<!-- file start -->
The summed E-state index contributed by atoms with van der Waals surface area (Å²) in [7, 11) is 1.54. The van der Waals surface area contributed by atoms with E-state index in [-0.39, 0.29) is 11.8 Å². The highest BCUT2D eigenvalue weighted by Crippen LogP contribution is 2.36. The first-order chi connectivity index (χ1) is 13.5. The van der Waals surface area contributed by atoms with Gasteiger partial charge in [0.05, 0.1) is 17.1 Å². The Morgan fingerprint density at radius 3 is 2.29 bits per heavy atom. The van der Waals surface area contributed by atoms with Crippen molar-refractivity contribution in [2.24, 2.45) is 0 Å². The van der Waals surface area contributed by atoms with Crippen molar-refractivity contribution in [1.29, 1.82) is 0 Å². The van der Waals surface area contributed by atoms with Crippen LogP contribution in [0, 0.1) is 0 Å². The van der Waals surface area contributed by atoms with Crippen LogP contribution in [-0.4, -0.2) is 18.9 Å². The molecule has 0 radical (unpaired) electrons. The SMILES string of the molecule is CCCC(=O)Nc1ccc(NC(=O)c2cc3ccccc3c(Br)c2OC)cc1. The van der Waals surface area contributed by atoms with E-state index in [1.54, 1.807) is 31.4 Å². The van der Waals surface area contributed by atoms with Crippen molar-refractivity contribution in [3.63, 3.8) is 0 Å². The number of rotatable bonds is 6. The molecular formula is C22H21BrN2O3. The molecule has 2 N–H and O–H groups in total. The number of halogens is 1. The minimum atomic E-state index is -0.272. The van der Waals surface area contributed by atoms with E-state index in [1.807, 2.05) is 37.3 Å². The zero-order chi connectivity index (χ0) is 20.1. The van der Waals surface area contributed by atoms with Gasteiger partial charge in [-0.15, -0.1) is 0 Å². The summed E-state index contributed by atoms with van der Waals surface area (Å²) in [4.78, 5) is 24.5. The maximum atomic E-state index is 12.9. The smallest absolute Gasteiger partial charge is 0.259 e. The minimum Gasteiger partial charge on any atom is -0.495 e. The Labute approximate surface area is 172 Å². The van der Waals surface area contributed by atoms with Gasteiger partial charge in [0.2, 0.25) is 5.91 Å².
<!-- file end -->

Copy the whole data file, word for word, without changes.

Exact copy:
The summed E-state index contributed by atoms with van der Waals surface area (Å²) in [7, 11) is 1.54. The van der Waals surface area contributed by atoms with E-state index in [-0.39, 0.29) is 11.8 Å². The highest BCUT2D eigenvalue weighted by Crippen LogP contribution is 2.36. The first-order chi connectivity index (χ1) is 13.5. The van der Waals surface area contributed by atoms with Gasteiger partial charge in [0.05, 0.1) is 17.1 Å². The Morgan fingerprint density at radius 3 is 2.29 bits per heavy atom. The van der Waals surface area contributed by atoms with Crippen molar-refractivity contribution in [2.24, 2.45) is 0 Å². The van der Waals surface area contributed by atoms with Crippen molar-refractivity contribution in [1.29, 1.82) is 0 Å². The van der Waals surface area contributed by atoms with Crippen LogP contribution in [0, 0.1) is 0 Å². The van der Waals surface area contributed by atoms with Crippen LogP contribution in [-0.4, -0.2) is 18.9 Å². The molecule has 0 radical (unpaired) electrons. The SMILES string of the molecule is CCCC(=O)Nc1ccc(NC(=O)c2cc3ccccc3c(Br)c2OC)cc1. The van der Waals surface area contributed by atoms with E-state index in [1.54, 1.807) is 31.4 Å². The van der Waals surface area contributed by atoms with Crippen molar-refractivity contribution in [3.63, 3.8) is 0 Å². The number of rotatable bonds is 6. The molecular formula is C22H21BrN2O3. The molecule has 2 N–H and O–H groups in total. The number of halogens is 1. The minimum atomic E-state index is -0.272. The van der Waals surface area contributed by atoms with E-state index in [1.807, 2.05) is 37.3 Å². The zero-order chi connectivity index (χ0) is 20.1. The van der Waals surface area contributed by atoms with Gasteiger partial charge in [-0.15, -0.1) is 0 Å². The summed E-state index contributed by atoms with van der Waals surface area (Å²) in [4.78, 5) is 24.5. The maximum atomic E-state index is 12.9. The smallest absolute Gasteiger partial charge is 0.259 e. The minimum Gasteiger partial charge on any atom is -0.495 e. The Labute approximate surface area is 172 Å². The van der Waals surface area contributed by atoms with Gasteiger partial charge in [0.2, 0.25) is 5.91 Å².